by María Basa Ozores – surfemmemag.com – mars 2017
L’article est en anglais, mais si vous préférez le lire en espagnol, voir le lien à la fin de l’article.
It is half past five in the morning in Tamraght, a small village in the South of Morocco, near Agadir. Through the megaphones of mosques, one can hear, from hundreds of meters away, the voices of muezzins, Muslim men in charge of the call of the believers to the prayer. Arabic, Berber and a multitude of foreigners from different religions and nationalities begin the day under the hard African sun with the same awakening, the verses of the Koran. Girls and Muslim women walk on the narrow streets with their hijabs, the generally used veil within the Muslim community that covers their hair, ears and neck, allowing only the ovals of their faces to be seen. The women practice this norm while they run into European, American, Asian, young people who naturally show their little covered physical appearance. Although they are all women, certain men do not look at them with the same eyes as they look at the local women. This is the way the day gets up on Morocco.
“The Moroccan coast is more and more frequented by tourists who travel in search of perfect waves and stunning landscapes. Surfing is one of the main activities on south Agadir beaches”
Due to its littoral, diversity of suitable waves for all kinds of levels, its exoticism of a different culture, its gastronomical cuisine and its Moslem culture, Agadir’s coast serves as a cultural maelstrom, and especially from October to May. At fourteen kilometers from Agadir, the village of Aourir, also called Banana due to its abundant banana plantations, is only a kilometer north from the village of Tamraght. Like the contiguous village of Taghazout, more than half of the youth devote themselves to the surfing world. Many villages live mainly off this type of tourism, thanks to the diversity of surf schools, hotels and restaurants.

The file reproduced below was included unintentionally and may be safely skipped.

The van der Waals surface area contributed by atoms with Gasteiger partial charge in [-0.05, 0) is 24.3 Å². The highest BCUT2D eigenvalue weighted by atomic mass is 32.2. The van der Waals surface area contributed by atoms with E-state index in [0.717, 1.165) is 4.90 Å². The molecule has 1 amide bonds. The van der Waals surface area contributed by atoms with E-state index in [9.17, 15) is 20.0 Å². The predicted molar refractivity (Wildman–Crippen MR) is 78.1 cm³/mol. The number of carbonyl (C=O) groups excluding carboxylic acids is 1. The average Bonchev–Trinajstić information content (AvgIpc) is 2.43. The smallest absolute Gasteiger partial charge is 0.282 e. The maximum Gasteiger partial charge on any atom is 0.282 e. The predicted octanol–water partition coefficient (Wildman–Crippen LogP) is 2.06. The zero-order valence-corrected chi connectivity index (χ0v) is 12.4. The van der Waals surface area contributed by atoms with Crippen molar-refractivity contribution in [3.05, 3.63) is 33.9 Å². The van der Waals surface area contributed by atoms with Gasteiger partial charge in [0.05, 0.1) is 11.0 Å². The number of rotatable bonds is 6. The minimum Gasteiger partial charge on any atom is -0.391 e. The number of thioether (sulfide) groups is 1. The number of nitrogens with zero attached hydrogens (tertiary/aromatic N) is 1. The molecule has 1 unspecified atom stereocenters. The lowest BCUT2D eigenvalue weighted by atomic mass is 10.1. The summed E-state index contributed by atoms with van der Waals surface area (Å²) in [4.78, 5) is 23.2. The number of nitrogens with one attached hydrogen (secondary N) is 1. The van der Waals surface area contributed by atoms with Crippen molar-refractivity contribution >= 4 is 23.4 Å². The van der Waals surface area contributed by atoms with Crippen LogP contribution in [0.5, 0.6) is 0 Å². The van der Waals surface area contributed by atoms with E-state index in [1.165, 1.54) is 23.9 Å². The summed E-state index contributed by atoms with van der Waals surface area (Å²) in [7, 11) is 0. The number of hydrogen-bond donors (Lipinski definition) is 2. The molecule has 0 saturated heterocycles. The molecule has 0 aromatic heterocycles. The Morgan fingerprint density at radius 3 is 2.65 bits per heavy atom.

No matter which surf school is chosen, the majority of them propose the same programs. Youssef Drouich is a berebere who lives between Tamraght and Imsouane, a fishermens’ village to the north of Agadir, and is a founder of one of these schools, Travel Surf Morocco; a school often frequented by foreigners of all nationalities during the winter. Drouich wakes up every morning to a prayer to start his day before going to watch the sea and attending to his clients. Ever since his childhood, he was a lover of the ocean and he would escape college to go diving, fishing, or with a wood, taken from the rubbles, to make his own surfboard. He always liked to read and took interest in other cultures that were not his own, and continues to expand this interest as every week he receives surfers from around the world. Men and women who want to learn this sport approach him year after year, for his improvement and evolution. Throughout his career as a surfer, in very few occasions did he share waves with Muslim women. Though he does not voice it, he believes that the Arabic men generally regard riding waves with a surfboard as a sport for men.
In the Muslim tradition, it is not decent for a woman to surf for many reasons. Firstly, for security reason, the man is very protective of the Muslim woman and, as a result, it is not correct to mix both sexes in the activity. This practice is avoided in the Hchouma, a moral code that implies that something is shameful for a family. In addition, surfing has always had a bad reputation because, at the beginning, it was practiced by hippies and it was associated with the consumption of certain drugs. Furthermore, in Morocco a great part of the people who live at the edge of the sea cannot swim and the women rarely go to the beach, for fear or for decency.
Nevertheless, little by little this is changing. Though it is rare to see Muslim women in the water, it is becoming more frequent day by day. With the mass media, surging has become a sport that is more recognized, respected and valued. Nowadays, the women generally practice it with more assiduity and passion. The girls travel alone to Arabic countries and, little by little, are more accustomed to sharing the sea with men.
Throughout the years, men like Youssef D. have helped women who have wanted to practice the sport in his country, both foreigners and locals. He emphasizes in that the security in the water for a woman is very important and she must feel safe. He accompanies his clients and friends on beaches to which they would have, otherwise, never approached alone.